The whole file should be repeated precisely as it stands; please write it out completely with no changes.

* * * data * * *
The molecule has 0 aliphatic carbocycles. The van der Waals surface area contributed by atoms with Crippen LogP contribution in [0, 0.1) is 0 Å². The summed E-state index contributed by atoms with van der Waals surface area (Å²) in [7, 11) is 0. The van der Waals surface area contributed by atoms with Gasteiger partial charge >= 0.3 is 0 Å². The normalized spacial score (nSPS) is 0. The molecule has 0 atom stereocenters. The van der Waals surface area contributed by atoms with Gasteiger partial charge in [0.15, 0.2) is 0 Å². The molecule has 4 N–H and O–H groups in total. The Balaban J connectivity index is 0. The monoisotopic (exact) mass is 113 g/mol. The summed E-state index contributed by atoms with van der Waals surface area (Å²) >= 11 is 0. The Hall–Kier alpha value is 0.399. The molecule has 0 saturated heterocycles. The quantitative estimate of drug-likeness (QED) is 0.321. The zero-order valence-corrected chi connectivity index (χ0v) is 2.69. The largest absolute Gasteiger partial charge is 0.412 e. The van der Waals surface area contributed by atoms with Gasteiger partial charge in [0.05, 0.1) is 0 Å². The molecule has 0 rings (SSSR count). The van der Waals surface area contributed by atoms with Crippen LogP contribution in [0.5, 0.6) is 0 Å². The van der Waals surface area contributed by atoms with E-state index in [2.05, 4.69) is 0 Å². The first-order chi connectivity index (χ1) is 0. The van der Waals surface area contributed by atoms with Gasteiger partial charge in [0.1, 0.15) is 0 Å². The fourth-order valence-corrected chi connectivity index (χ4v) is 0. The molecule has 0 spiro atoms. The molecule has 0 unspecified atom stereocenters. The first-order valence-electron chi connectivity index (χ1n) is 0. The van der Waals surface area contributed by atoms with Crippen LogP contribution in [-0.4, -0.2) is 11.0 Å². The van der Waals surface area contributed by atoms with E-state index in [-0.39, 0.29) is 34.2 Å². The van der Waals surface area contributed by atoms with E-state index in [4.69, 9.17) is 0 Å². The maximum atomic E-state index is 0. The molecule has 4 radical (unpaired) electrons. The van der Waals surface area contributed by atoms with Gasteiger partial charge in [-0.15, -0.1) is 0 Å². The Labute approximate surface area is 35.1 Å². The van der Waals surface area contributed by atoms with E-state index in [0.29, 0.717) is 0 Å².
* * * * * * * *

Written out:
The molecule has 0 aliphatic carbocycles. The van der Waals surface area contributed by atoms with Crippen LogP contribution in [0, 0.1) is 0 Å². The summed E-state index contributed by atoms with van der Waals surface area (Å²) in [7, 11) is 0. The van der Waals surface area contributed by atoms with Gasteiger partial charge >= 0.3 is 0 Å². The normalized spacial score (nSPS) is 0. The molecule has 0 atom stereocenters. The van der Waals surface area contributed by atoms with Gasteiger partial charge in [0.15, 0.2) is 0 Å². The molecule has 4 N–H and O–H groups in total. The Balaban J connectivity index is 0. The monoisotopic (exact) mass is 113 g/mol. The summed E-state index contributed by atoms with van der Waals surface area (Å²) >= 11 is 0. The Hall–Kier alpha value is 0.399. The molecule has 0 saturated heterocycles. The quantitative estimate of drug-likeness (QED) is 0.321. The zero-order valence-corrected chi connectivity index (χ0v) is 2.69. The largest absolute Gasteiger partial charge is 0.412 e. The van der Waals surface area contributed by atoms with Gasteiger partial charge in [0.05, 0.1) is 0 Å². The molecule has 0 rings (SSSR count). The van der Waals surface area contributed by atoms with Crippen LogP contribution in [0.5, 0.6) is 0 Å². The van der Waals surface area contributed by atoms with E-state index in [2.05, 4.69) is 0 Å². The first-order chi connectivity index (χ1) is 0. The van der Waals surface area contributed by atoms with Gasteiger partial charge in [0.1, 0.15) is 0 Å². The fourth-order valence-corrected chi connectivity index (χ4v) is 0. The molecule has 0 spiro atoms. The molecule has 0 unspecified atom stereocenters. The first-order valence-electron chi connectivity index (χ1n) is 0. The van der Waals surface area contributed by atoms with Crippen LogP contribution in [-0.4, -0.2) is 11.0 Å². The van der Waals surface area contributed by atoms with E-state index in [-0.39, 0.29) is 34.2 Å². The van der Waals surface area contributed by atoms with E-state index in [4.69, 9.17) is 0 Å². The maximum atomic E-state index is 0. The molecule has 4 radical (unpaired) electrons. The van der Waals surface area contributed by atoms with Gasteiger partial charge in [-0.15, -0.1) is 0 Å². The Labute approximate surface area is 35.1 Å². The van der Waals surface area contributed by atoms with E-state index in [0.29, 0.717) is 0 Å².